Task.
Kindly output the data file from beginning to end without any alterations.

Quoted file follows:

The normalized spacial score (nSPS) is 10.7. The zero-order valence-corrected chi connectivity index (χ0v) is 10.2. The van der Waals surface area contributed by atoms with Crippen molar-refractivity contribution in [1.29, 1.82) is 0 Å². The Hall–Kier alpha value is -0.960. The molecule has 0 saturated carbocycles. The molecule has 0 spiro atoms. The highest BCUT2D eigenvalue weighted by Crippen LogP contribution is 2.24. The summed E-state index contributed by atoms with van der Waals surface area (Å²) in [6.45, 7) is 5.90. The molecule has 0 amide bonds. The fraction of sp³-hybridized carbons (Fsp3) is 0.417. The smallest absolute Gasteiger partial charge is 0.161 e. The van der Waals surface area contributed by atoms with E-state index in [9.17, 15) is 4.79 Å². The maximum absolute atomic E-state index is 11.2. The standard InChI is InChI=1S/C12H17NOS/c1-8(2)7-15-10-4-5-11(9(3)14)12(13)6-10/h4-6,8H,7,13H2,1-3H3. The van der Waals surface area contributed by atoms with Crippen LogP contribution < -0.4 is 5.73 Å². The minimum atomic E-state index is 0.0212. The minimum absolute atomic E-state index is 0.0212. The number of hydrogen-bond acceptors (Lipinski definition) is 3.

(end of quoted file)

The normalized spacial score (nSPS) is 10.7. The zero-order valence-corrected chi connectivity index (χ0v) is 10.2. The van der Waals surface area contributed by atoms with Crippen molar-refractivity contribution in [1.29, 1.82) is 0 Å². The Hall–Kier alpha value is -0.960. The molecule has 0 saturated carbocycles. The molecule has 0 spiro atoms. The highest BCUT2D eigenvalue weighted by Crippen LogP contribution is 2.24. The summed E-state index contributed by atoms with van der Waals surface area (Å²) in [6.45, 7) is 5.90. The molecule has 0 amide bonds. The fraction of sp³-hybridized carbons (Fsp3) is 0.417. The smallest absolute Gasteiger partial charge is 0.161 e. The van der Waals surface area contributed by atoms with E-state index in [9.17, 15) is 4.79 Å². The maximum absolute atomic E-state index is 11.2. The standard InChI is InChI=1S/C12H17NOS/c1-8(2)7-15-10-4-5-11(9(3)14)12(13)6-10/h4-6,8H,7,13H2,1-3H3. The van der Waals surface area contributed by atoms with Crippen LogP contribution < -0.4 is 5.73 Å². The minimum atomic E-state index is 0.0212. The minimum absolute atomic E-state index is 0.0212. The number of hydrogen-bond acceptors (Lipinski definition) is 3.